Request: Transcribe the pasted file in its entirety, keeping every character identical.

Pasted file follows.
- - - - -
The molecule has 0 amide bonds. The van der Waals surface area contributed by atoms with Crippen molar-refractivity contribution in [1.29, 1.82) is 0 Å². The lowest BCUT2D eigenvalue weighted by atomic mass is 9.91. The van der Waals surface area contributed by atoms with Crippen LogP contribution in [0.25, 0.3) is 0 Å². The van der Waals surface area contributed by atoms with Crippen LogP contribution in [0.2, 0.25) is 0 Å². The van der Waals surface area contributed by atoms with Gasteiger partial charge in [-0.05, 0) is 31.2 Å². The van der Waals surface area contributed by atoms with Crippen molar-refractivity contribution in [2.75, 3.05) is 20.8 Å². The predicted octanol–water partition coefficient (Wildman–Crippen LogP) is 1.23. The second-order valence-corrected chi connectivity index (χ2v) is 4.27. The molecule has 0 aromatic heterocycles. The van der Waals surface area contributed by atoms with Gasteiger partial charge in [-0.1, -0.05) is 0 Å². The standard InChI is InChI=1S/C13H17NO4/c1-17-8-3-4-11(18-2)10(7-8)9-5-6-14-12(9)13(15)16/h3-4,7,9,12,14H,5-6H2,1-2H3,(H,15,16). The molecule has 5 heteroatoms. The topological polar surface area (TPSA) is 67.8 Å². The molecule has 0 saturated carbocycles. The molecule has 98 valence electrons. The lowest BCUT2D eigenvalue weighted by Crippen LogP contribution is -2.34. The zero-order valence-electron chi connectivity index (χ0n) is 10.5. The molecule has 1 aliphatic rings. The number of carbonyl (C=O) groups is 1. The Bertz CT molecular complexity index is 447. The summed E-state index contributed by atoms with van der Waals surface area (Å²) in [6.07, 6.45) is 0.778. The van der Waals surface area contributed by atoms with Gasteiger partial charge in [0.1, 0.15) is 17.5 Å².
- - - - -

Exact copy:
The molecule has 0 amide bonds. The van der Waals surface area contributed by atoms with Crippen molar-refractivity contribution in [1.29, 1.82) is 0 Å². The lowest BCUT2D eigenvalue weighted by atomic mass is 9.91. The van der Waals surface area contributed by atoms with Crippen LogP contribution in [0.25, 0.3) is 0 Å². The van der Waals surface area contributed by atoms with Crippen LogP contribution in [0.2, 0.25) is 0 Å². The van der Waals surface area contributed by atoms with Gasteiger partial charge in [-0.05, 0) is 31.2 Å². The van der Waals surface area contributed by atoms with Crippen molar-refractivity contribution in [2.75, 3.05) is 20.8 Å². The predicted octanol–water partition coefficient (Wildman–Crippen LogP) is 1.23. The second-order valence-corrected chi connectivity index (χ2v) is 4.27. The molecule has 0 aromatic heterocycles. The van der Waals surface area contributed by atoms with Gasteiger partial charge in [-0.1, -0.05) is 0 Å². The standard InChI is InChI=1S/C13H17NO4/c1-17-8-3-4-11(18-2)10(7-8)9-5-6-14-12(9)13(15)16/h3-4,7,9,12,14H,5-6H2,1-2H3,(H,15,16). The molecule has 5 heteroatoms. The topological polar surface area (TPSA) is 67.8 Å². The molecule has 0 saturated carbocycles. The molecule has 98 valence electrons. The lowest BCUT2D eigenvalue weighted by Crippen LogP contribution is -2.34. The zero-order valence-electron chi connectivity index (χ0n) is 10.5. The molecule has 1 aliphatic rings. The number of carbonyl (C=O) groups is 1. The Bertz CT molecular complexity index is 447. The summed E-state index contributed by atoms with van der Waals surface area (Å²) in [6.07, 6.45) is 0.778. The van der Waals surface area contributed by atoms with Gasteiger partial charge in [0.1, 0.15) is 17.5 Å².